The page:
Demand and alternative sources of funding. The largest increases in business loans are observed in large amounts (over 1 million euros), regular and long-term. In these categories there was the greatest demand and the largest disbursements took place (1 billion out of 1.1 billion in regular terms and 0.8 billion out of 0.9 billion in long-term). These loans are mainly agreements of a few months ago. The pricing includes the risk of the borrower, the risk of the market (war, rising interest rates, etc.) and the fact that at the end of 2021 began to deteriorate conditions for raising funds with bonds and shares from the markets. These conditions worsened in the first trimester. Thus, the alternative of raising cheap capital from the markets that existed in the previous period was limited. This increased the demand for bank lending.

-Competition. In the housing and consumer credit, where there was also a surge in demand and disbursements in February and March, the same behavior did not appear in interest rates. But these are different customers and different categories of loans, compared to business. In principle, retail banking offers the highest profit margins and interest rates are higher than business. Especially in consumer credit, where demand has almost doubled in the last two months compared to January, banks had no reason to stop disbursing interest rates that in many categories have double-digit rates or where the average interest rate stands at 14.69% for loans without maturity and at 11.25% for regular loans. It is noted that consumer loans were disbursed in the amount of 65 million euros in January, 105 million euros in February and 93 million euros in March.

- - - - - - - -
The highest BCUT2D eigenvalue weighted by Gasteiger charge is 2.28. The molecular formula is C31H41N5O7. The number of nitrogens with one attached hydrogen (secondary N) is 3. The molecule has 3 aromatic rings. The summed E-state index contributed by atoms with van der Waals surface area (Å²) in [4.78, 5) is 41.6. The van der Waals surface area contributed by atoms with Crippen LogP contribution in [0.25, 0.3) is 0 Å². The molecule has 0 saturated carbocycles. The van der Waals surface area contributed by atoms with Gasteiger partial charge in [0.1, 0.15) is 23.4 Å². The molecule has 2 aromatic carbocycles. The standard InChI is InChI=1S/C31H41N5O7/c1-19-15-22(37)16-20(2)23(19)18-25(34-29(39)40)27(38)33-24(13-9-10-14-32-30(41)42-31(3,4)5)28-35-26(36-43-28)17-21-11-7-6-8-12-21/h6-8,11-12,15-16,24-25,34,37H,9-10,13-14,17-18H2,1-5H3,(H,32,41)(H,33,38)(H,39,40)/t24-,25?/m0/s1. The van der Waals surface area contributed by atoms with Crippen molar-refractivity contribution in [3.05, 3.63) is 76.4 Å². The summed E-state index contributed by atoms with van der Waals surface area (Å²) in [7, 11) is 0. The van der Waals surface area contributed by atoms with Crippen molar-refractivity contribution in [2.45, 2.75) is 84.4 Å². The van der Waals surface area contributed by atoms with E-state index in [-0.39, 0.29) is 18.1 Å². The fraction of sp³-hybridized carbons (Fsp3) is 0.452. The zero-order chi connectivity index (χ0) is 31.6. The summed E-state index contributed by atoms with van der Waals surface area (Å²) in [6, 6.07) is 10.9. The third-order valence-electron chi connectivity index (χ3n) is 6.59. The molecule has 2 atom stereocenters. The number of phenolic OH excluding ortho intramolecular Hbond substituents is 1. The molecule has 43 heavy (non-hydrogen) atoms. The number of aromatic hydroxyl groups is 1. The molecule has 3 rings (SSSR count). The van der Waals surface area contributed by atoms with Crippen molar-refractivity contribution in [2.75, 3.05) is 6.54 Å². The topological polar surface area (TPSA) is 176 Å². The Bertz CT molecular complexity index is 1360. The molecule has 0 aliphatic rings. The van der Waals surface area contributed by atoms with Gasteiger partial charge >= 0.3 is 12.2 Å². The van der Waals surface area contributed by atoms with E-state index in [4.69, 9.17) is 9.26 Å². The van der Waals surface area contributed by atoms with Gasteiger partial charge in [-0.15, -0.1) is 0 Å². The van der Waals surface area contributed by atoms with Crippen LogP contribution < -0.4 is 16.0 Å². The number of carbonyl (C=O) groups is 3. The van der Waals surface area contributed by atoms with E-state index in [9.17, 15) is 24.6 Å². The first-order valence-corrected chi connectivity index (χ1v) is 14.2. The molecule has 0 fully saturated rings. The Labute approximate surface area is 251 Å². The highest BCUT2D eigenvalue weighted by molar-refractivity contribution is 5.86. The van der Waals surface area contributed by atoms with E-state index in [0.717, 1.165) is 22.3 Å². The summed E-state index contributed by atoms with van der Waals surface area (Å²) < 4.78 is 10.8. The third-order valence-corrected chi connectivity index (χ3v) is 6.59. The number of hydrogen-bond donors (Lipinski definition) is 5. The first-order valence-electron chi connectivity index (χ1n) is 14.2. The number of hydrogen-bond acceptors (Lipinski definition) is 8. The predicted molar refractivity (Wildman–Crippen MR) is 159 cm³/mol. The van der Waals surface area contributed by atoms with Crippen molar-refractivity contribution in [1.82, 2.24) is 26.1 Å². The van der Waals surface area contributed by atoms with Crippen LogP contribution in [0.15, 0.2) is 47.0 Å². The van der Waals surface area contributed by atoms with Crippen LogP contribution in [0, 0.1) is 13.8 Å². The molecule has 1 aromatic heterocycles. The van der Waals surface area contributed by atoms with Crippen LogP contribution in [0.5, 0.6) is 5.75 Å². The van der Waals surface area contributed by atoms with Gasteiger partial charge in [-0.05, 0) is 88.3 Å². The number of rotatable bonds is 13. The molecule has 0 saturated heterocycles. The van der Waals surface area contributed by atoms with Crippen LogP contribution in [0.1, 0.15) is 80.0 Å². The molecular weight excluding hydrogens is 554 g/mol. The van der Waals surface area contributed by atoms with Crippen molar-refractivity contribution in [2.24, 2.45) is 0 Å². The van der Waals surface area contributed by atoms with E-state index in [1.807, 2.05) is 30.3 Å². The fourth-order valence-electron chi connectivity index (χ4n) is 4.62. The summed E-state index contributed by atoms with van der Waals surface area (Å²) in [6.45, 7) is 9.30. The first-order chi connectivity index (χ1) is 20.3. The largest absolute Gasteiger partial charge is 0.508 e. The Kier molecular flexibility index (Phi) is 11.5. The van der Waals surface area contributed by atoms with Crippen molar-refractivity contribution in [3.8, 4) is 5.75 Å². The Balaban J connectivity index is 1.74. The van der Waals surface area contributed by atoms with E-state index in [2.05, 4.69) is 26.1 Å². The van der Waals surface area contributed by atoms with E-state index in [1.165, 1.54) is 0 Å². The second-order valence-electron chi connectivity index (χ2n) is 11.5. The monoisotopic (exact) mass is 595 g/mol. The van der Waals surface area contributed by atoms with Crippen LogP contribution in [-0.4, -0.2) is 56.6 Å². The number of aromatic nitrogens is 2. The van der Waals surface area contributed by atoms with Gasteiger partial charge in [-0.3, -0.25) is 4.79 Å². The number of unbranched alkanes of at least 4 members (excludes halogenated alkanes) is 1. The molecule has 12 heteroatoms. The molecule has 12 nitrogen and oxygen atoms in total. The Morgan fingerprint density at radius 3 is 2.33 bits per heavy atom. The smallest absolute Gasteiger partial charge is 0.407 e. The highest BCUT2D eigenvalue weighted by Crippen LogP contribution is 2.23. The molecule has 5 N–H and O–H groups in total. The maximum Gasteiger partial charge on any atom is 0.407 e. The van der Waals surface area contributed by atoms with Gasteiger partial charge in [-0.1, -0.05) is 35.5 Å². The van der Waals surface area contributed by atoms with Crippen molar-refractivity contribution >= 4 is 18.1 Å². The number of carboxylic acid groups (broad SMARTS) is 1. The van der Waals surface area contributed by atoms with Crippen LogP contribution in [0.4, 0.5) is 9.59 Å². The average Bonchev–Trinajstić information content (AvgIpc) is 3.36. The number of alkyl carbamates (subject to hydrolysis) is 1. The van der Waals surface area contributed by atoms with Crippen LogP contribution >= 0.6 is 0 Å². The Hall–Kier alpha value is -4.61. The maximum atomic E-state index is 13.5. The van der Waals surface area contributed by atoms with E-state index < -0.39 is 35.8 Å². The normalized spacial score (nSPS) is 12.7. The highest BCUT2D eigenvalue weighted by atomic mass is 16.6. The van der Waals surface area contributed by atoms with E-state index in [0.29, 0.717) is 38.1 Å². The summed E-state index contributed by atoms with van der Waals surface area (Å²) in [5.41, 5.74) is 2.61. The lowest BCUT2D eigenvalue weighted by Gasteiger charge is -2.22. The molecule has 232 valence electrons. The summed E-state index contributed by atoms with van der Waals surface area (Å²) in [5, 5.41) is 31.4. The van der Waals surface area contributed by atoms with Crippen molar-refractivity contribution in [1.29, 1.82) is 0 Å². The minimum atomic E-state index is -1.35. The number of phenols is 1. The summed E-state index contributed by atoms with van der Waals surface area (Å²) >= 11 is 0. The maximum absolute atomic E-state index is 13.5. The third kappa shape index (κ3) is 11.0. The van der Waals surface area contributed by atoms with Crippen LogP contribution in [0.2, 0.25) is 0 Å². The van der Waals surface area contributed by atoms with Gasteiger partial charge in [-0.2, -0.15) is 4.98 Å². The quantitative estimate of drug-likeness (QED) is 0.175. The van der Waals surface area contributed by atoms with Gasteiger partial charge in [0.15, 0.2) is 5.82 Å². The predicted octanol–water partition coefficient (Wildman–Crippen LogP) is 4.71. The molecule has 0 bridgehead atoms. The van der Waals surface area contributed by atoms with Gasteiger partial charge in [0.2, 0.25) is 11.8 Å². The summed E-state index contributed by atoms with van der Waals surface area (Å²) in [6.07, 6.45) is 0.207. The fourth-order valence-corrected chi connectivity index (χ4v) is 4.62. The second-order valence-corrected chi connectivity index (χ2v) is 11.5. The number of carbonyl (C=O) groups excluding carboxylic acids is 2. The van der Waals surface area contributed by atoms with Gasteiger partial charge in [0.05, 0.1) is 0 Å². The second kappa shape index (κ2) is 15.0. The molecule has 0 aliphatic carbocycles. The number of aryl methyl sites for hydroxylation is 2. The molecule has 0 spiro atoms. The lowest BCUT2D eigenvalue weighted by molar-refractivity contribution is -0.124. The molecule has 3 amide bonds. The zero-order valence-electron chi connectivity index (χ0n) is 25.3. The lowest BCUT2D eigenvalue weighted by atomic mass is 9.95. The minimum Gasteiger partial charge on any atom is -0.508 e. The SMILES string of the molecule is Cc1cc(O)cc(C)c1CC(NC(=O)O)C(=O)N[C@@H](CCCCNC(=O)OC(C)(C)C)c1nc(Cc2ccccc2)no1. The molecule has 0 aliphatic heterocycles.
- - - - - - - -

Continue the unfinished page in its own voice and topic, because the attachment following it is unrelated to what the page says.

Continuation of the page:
– Fixed interest rate shift and strategy. The strong demand for mortgages in the last 2 years has been accompanied by the creation of fixed interest rate programs even for the entire duration. As interest rate trends become more apparent, the preference for fixed rate mortgages is increasing. Already, in the new disbursements, the fixed interest rate exceeds 55%, when before it was at 20%. However, in a period when there is a demand for mortgages, with an average monthly disbursement of 100 million euros in the first quarter and as long as the fluctuations are low (due to negative euribor), fixed interest rates should remain an attractive alternative. . That is, they should not be much different from the current variable. Thus, in March, there was a slight increase in interest rates by 0.02 of the unit and a decrease in the fixed interest rate by 0.10 of the unit. However, banking sources say that fixed rate mortgages can not be kept at current levels for long enough (2.9% for 10 years) when fluctuations are at 2.44%. In addition, the cost of locking in fixed interest rates has risen more than the euribor. Corresponding turnaround and fixed rate plans have been created for small businesses.

Categories of loans with the highest interest rate increases





Long-term business loans over € 1 million (floating)




Regular business loans over € 1 million (floating)




Long-term business loans up to 250,000 euros (floating)




Mortgages (floating)




Source: Bank of Greece

Source: Capital